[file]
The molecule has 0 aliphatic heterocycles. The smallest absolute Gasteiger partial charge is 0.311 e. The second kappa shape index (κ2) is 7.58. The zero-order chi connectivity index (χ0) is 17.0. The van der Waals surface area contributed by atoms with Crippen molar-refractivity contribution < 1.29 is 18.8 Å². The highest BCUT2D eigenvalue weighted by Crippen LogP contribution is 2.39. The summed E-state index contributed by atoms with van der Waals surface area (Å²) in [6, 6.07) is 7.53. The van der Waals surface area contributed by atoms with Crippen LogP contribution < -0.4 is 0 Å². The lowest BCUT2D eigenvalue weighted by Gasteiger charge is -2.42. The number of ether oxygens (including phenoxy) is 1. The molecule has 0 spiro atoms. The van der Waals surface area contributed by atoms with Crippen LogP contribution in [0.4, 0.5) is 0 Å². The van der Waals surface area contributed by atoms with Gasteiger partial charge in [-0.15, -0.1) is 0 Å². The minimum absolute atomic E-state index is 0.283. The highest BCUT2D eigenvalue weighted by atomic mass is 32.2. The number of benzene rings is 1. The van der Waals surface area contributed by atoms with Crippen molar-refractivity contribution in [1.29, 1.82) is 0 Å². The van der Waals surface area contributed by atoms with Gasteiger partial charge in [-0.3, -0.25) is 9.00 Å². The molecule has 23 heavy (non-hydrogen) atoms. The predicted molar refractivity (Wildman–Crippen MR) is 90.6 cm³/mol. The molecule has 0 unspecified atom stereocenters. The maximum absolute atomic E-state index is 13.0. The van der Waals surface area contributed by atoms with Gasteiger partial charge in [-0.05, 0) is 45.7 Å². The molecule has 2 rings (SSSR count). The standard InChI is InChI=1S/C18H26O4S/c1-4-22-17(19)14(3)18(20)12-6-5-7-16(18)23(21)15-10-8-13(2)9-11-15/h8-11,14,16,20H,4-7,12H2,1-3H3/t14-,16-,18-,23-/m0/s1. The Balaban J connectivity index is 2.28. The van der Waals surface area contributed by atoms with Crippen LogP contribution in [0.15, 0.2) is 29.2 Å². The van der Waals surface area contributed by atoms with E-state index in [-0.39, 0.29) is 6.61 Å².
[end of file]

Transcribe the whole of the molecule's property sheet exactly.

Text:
The molecule has 0 aliphatic heterocycles. The smallest absolute Gasteiger partial charge is 0.311 e. The second kappa shape index (κ2) is 7.58. The zero-order chi connectivity index (χ0) is 17.0. The van der Waals surface area contributed by atoms with Crippen molar-refractivity contribution < 1.29 is 18.8 Å². The highest BCUT2D eigenvalue weighted by Crippen LogP contribution is 2.39. The summed E-state index contributed by atoms with van der Waals surface area (Å²) in [6, 6.07) is 7.53. The van der Waals surface area contributed by atoms with Crippen LogP contribution < -0.4 is 0 Å². The lowest BCUT2D eigenvalue weighted by Gasteiger charge is -2.42. The number of ether oxygens (including phenoxy) is 1. The molecule has 0 spiro atoms. The van der Waals surface area contributed by atoms with Crippen LogP contribution in [0.4, 0.5) is 0 Å². The van der Waals surface area contributed by atoms with Gasteiger partial charge in [-0.15, -0.1) is 0 Å². The minimum absolute atomic E-state index is 0.283. The highest BCUT2D eigenvalue weighted by atomic mass is 32.2. The number of benzene rings is 1. The van der Waals surface area contributed by atoms with Crippen molar-refractivity contribution in [1.29, 1.82) is 0 Å². The van der Waals surface area contributed by atoms with Gasteiger partial charge in [-0.3, -0.25) is 9.00 Å². The molecule has 23 heavy (non-hydrogen) atoms. The predicted molar refractivity (Wildman–Crippen MR) is 90.6 cm³/mol. The molecule has 0 unspecified atom stereocenters. The maximum absolute atomic E-state index is 13.0. The van der Waals surface area contributed by atoms with Gasteiger partial charge in [-0.05, 0) is 45.7 Å². The molecule has 2 rings (SSSR count). The standard InChI is InChI=1S/C18H26O4S/c1-4-22-17(19)14(3)18(20)12-6-5-7-16(18)23(21)15-10-8-13(2)9-11-15/h8-11,14,16,20H,4-7,12H2,1-3H3/t14-,16-,18-,23-/m0/s1. The Balaban J connectivity index is 2.28. The van der Waals surface area contributed by atoms with Crippen LogP contribution in [0.15, 0.2) is 29.2 Å². The van der Waals surface area contributed by atoms with E-state index in [-0.39, 0.29) is 6.61 Å².